In order to improve the quality of life on hundreds of Tarahumara families, the Mexican Association of Solar Energy (Asolmex) and the Fundación del Empresariado Chihuahuense (FECHAC), started the Ilumínate Program in communities of Guachochi, in the Sierra Tarahumara.https://www.asolmex.org/
With the collaboration of the Chihuahua Government, the Ilumínate Program, promoted by Asolmex, seeks to socialize the benefits of solar energy in the most isolated regions of the state. The objective is to help close the marginalization gap of vulnerable groups and reduce the risk of respiratory diseases caused by the burning of biomass and fossil fuels inside homes.
The Program, which in the first instance covers the Sierra Tarahumara, includes the delivery to the housewives (free of charge) of an electrification kit that contains a solar panel, three LED lamps with integrated batteries (with USB input to charge mobile devices and radios) and enough cable to install the system on the roof of homes. The batteries last up to 20 hours and have a lifespan of more than five years.
The first stage includes 200 solar equipment in the mountains of Chihuahua, which are being distributed by Captar A.C., a civil association that has a strong roots in the area. After an initial evaluation of the Program, it is expected to distribute 2,000 additional equipments.
Data from the Secretary of Energy (Sener) indicate that currently more than two million people in Mexico do not have access to electricity in their homes. In Chihuahua, 5% of the population still lives in electrical lag, despite having excellent solar radiation.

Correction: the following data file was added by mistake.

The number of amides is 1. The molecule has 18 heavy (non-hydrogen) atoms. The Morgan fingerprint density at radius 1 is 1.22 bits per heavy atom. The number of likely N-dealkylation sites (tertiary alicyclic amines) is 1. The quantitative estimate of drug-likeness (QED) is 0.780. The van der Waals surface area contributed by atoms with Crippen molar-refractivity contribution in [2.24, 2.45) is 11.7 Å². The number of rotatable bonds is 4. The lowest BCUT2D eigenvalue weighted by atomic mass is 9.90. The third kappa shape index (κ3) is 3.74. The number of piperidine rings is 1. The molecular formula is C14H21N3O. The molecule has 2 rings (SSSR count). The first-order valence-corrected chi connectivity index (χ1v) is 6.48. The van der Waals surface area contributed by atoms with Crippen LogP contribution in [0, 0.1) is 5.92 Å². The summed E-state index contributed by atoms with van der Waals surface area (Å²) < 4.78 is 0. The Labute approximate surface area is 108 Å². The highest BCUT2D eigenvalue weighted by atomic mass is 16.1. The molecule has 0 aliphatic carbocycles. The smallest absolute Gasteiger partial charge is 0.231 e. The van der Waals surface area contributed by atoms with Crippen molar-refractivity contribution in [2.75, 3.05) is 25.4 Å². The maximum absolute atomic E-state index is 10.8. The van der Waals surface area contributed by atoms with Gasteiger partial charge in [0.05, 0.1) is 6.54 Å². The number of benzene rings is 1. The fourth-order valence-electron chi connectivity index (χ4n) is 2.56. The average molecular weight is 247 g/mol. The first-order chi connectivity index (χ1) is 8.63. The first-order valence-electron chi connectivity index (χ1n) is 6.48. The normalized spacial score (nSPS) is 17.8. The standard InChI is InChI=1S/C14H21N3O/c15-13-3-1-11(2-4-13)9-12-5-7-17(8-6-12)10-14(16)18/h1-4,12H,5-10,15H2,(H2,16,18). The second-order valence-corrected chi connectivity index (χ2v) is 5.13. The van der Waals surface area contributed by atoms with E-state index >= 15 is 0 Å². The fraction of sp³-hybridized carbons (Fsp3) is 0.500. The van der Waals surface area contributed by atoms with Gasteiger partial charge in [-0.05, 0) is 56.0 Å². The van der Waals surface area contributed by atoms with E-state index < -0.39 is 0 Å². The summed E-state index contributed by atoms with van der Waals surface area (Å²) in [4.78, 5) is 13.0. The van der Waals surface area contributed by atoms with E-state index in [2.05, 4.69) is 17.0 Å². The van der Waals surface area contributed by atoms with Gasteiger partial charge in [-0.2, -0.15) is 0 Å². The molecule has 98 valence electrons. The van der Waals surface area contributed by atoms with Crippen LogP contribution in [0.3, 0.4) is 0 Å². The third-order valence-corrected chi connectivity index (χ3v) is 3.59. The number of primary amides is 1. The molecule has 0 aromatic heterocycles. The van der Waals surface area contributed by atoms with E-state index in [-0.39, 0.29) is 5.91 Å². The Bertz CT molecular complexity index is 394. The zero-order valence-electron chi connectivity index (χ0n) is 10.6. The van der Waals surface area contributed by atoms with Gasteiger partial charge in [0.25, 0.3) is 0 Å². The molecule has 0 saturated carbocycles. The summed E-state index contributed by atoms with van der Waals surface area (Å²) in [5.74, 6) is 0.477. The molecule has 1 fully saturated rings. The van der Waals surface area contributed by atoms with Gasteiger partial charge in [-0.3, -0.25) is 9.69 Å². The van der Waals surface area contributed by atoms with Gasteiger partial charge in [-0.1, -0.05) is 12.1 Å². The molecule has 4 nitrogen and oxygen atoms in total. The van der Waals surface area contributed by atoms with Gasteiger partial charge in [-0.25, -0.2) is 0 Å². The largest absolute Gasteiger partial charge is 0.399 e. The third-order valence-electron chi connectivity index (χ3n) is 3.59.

The president of Asolmex, Hector Olea, led the delivery of the first solar kits and indicated that "the objective of the program is to bring light to the most marginalized households in the state, which will positively impact the development and well-being of mountain communities. The lack of electric light is one of the biggest factors of social marginalization, Ilumínate is designed to mitigate this condition in a technically and economically viable way “.
For his part, Hector Jurado, president of the Board of Directors of FECHAC, said that "the Foundation promotes this type of projects, because it meets the social needs of the Chihuahua communities, generating a lasting impact and easily replicable in different mountain communities." He also expressed that, in conjunction with other organizations, such as Asolmex and Captar, comprehensive solutions are being implemented for the problems facing the Chihuahuas in their environment.
With the participation of José Luis Ibarra, from the Energy Directorate; Octavio Prieto, from the Social Economy Directorate; and, Raúl Terrazas, of the State Commission of Indigenous Peoples (COEPI), the Government of Chihuahua coordinates the work of linking and interinstitutional support of this initiative.